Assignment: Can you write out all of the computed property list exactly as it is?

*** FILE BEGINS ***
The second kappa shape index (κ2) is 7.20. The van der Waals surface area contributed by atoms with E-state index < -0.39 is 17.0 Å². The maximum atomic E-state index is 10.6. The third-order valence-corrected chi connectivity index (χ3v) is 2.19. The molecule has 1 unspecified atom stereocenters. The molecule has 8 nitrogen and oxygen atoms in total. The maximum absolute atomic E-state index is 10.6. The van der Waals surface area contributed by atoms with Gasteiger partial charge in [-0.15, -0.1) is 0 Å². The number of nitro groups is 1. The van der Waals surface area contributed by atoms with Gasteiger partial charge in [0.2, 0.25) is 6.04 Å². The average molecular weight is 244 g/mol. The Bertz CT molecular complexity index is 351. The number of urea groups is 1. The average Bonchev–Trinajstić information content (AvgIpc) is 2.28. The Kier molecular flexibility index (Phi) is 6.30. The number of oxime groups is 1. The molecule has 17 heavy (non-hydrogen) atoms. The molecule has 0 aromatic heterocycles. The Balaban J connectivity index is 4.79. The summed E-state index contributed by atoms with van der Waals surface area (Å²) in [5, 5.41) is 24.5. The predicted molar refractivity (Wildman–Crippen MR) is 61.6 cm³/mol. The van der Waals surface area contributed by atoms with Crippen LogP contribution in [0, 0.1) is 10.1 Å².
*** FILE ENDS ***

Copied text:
The second kappa shape index (κ2) is 7.20. The van der Waals surface area contributed by atoms with E-state index < -0.39 is 17.0 Å². The maximum atomic E-state index is 10.6. The third-order valence-corrected chi connectivity index (χ3v) is 2.19. The molecule has 1 unspecified atom stereocenters. The molecule has 8 nitrogen and oxygen atoms in total. The maximum absolute atomic E-state index is 10.6. The van der Waals surface area contributed by atoms with Gasteiger partial charge in [-0.15, -0.1) is 0 Å². The number of nitro groups is 1. The van der Waals surface area contributed by atoms with Gasteiger partial charge in [0.2, 0.25) is 6.04 Å². The average molecular weight is 244 g/mol. The Bertz CT molecular complexity index is 351. The number of urea groups is 1. The average Bonchev–Trinajstić information content (AvgIpc) is 2.28. The Kier molecular flexibility index (Phi) is 6.30. The number of oxime groups is 1. The molecule has 17 heavy (non-hydrogen) atoms. The molecule has 0 aromatic heterocycles. The Balaban J connectivity index is 4.79. The summed E-state index contributed by atoms with van der Waals surface area (Å²) in [5, 5.41) is 24.5. The predicted molar refractivity (Wildman–Crippen MR) is 61.6 cm³/mol. The van der Waals surface area contributed by atoms with Crippen LogP contribution in [0, 0.1) is 10.1 Å².